How Many Flaws Can You Find in This Picture?

A good friend sent me an article via Facebook last week that prompted me to finally get back on the blog after a long absence.

Here is what I would like for you to do, just for fun. Read the article and find all of the things that are wrong in the “picture” that it creates:

Now, feel free to post comments with your own thoughts on the matter. I find three glaring flaws in the article.

The first one is Rob Bell himself. Bell is a smart guy who some might consider a “rebel.” He knows how to push people’s buttons, which is part of what makes him a good speaker and teacher.

But he used that ability here to market his book. Maybe it wasn’t his idea. Maybe his publicists or publishers thought that releasing potentially controversial material from his book was a good “stunt” to boost sales. Either way, everyone involved knew that this would create a firestorm, and they let it happen. Rob Bell is therefore responsible for instigating controversy within the larger Body of Christ.

His thoughts on the nature of various Christian “Hell” theology is really not the issue. He allowed passages to come out prior to the release of his book that make it SEEM as if he is denouncing the existence of Hell, because he (or someone in his “camp”) wanted to generate publicity for the book. I cannot help but be disappointed at a Christian leader, known around the world, using controversy within the Body to make sales. As for Bell’s view of Hell, I will wait until I read the entire book with the comments in context.

That brings us to the second problem here. Bell set up the pins, but Justin Taylor, John Piper, and Mark Driscoll were more than happy to knock them down. Taylor took on Bell in his PERSONAL blog two weekends ago, and that blog was then “Twitter-bombed” across the Twitter-osphere by Piper and Driscoll. While Taylor accused Bell of flirting with heresy, other bloggers picked up the ball and threw it right at Rob Bell. According to the CNN article, he was accused as a heretic.
But that’s not even the biggest issue with Taylor, Piper, and Driscoll. This quote is:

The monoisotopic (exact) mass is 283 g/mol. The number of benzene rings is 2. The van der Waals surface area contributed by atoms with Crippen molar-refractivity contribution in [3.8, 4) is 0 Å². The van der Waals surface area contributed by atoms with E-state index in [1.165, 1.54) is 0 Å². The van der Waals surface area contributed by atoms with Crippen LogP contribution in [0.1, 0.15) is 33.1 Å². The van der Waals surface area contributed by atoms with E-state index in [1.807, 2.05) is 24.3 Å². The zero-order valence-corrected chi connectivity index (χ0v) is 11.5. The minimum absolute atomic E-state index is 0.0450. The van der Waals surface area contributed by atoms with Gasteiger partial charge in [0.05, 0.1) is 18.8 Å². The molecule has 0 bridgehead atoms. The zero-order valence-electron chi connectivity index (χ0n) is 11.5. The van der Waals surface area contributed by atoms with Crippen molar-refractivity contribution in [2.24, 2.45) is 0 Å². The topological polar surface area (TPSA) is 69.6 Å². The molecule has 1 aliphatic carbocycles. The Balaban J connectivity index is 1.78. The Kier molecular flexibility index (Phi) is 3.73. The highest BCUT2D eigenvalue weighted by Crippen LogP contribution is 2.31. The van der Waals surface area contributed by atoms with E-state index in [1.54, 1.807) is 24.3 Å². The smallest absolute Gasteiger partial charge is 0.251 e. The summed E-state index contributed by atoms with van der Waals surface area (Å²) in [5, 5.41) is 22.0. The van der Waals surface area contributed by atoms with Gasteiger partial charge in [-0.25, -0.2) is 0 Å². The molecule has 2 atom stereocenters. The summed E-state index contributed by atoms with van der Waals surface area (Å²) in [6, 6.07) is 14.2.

Taylor has not read Bell’s forthcoming book in its entirety. His blog post was in response to the description released by Bell publisher HarperOne and a promotional video that features Bell.

Not only was it naive for these men to give Bell the free publicity that he desired for the book that they supposedly despise, but they also did so without actually reading the book. How can so-called “leaders” act in such an irresponsible manner?
The “Three Amigos” who stirred up this cauldron are no strangers to blog controversies and “cat-fights” with other ministers. They are more than happy to call out anyone that they deem to be wrong (a fact that Bell and his publishers surely knew when releasing the information). That is their prerogative, but one would think that reading the entire book and approaching Bell directly might be the first step to a valid argument.

That brings us to the last thing, and the worst thing, that is wrong with this picture.
“Rob Bell hasn’t sinned against me personally,” Taylor said, which is why he did not go to Bell before making his comments public.

It’s hard to begin dissecting what’s wrong with this statement. This is an extremely lame “cop-out” by Justin Taylor. It’s much easier to rail against someone in a blog or a tweet than it is to contact and directly confront them. Would it be so difficult for Taylor to have a conversation with Bell, in order to fully understand his purpose and context? Isn’t that the LEADERSHIP that Christ demands of us?

Bell didn’t do anything directly to the “Three Amigos,” but they are accusing him of an attack on traditional, orthodox Christianity. If they are followers of Christ, and they feel Christ is being attacked, then isn’t this by definition and attack against them?

Even if you disagree with that logic, it’s hard to argue that the most Christ-centered steps would be to contact Bell before making public comment. The Bible that these men claim to defend makes it pretty obvious:

“If your brother sins against you, go and show him his fault, just between the two of you. If he listens to you, you have won your brother over. But if he will not listen, take one or tow others along…If he refuses to listen to them tell it to the church…” Matthew 18:15-17

Perhaps Taylor, Piper, and Driscoll need to watch more Seinfeld. Then perhaps they would realize that they are “step-skippers.” I am firmly convinced that many issues in the church could be resolved if believers would take these steps to hear. But if ministers and renowned Christian leaders do not follow Matthew 18, then how can the larger Body of Christ be expected to model such behavior?

It’s time for Christians to stop reveling in their controversies and start thinking about how to model Christ-centered behavior to the world.

Got other ideas about what may be wrong with this picture? Post a comment and let’s keep the conversation rolling.


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